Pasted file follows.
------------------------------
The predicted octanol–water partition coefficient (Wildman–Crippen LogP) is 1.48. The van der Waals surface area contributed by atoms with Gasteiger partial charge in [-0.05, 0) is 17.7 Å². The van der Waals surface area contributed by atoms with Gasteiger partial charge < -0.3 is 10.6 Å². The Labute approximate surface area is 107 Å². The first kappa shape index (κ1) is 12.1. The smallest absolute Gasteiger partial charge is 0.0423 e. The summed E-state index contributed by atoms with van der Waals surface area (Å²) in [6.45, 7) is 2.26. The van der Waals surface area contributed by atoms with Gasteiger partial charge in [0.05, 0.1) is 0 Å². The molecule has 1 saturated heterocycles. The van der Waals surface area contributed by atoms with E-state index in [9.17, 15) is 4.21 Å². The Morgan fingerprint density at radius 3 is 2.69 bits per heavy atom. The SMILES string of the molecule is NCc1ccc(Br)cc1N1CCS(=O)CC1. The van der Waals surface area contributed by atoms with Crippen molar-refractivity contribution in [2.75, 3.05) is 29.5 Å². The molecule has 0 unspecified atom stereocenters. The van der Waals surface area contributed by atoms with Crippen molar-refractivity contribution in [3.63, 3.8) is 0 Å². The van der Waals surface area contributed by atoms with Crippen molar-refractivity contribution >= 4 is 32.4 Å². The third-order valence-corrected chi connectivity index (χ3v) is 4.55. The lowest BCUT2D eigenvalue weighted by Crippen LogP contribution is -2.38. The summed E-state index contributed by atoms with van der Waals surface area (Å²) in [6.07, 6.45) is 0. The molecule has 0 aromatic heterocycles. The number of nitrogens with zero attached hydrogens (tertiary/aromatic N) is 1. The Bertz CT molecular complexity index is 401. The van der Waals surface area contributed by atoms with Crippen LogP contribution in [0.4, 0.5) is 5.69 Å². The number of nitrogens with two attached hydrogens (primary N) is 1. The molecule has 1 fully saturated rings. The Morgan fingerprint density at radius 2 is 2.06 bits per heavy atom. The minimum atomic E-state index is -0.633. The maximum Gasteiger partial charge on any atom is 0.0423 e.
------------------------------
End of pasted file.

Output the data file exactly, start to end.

The predicted octanol–water partition coefficient (Wildman–Crippen LogP) is 1.48. The van der Waals surface area contributed by atoms with Gasteiger partial charge in [-0.05, 0) is 17.7 Å². The van der Waals surface area contributed by atoms with Gasteiger partial charge < -0.3 is 10.6 Å². The Labute approximate surface area is 107 Å². The first kappa shape index (κ1) is 12.1. The smallest absolute Gasteiger partial charge is 0.0423 e. The summed E-state index contributed by atoms with van der Waals surface area (Å²) in [6.45, 7) is 2.26. The van der Waals surface area contributed by atoms with Gasteiger partial charge in [0.05, 0.1) is 0 Å². The molecule has 1 saturated heterocycles. The van der Waals surface area contributed by atoms with E-state index in [9.17, 15) is 4.21 Å². The Morgan fingerprint density at radius 3 is 2.69 bits per heavy atom. The SMILES string of the molecule is NCc1ccc(Br)cc1N1CCS(=O)CC1. The van der Waals surface area contributed by atoms with Crippen molar-refractivity contribution in [2.75, 3.05) is 29.5 Å². The molecule has 0 unspecified atom stereocenters. The van der Waals surface area contributed by atoms with Crippen molar-refractivity contribution in [3.63, 3.8) is 0 Å². The van der Waals surface area contributed by atoms with Crippen molar-refractivity contribution >= 4 is 32.4 Å². The third-order valence-corrected chi connectivity index (χ3v) is 4.55. The lowest BCUT2D eigenvalue weighted by Crippen LogP contribution is -2.38. The summed E-state index contributed by atoms with van der Waals surface area (Å²) in [6.07, 6.45) is 0. The molecule has 0 aromatic heterocycles. The number of nitrogens with zero attached hydrogens (tertiary/aromatic N) is 1. The Bertz CT molecular complexity index is 401. The van der Waals surface area contributed by atoms with Crippen LogP contribution in [0.4, 0.5) is 5.69 Å². The number of nitrogens with two attached hydrogens (primary N) is 1. The molecule has 1 fully saturated rings. The Morgan fingerprint density at radius 2 is 2.06 bits per heavy atom. The minimum atomic E-state index is -0.633. The maximum Gasteiger partial charge on any atom is 0.0423 e.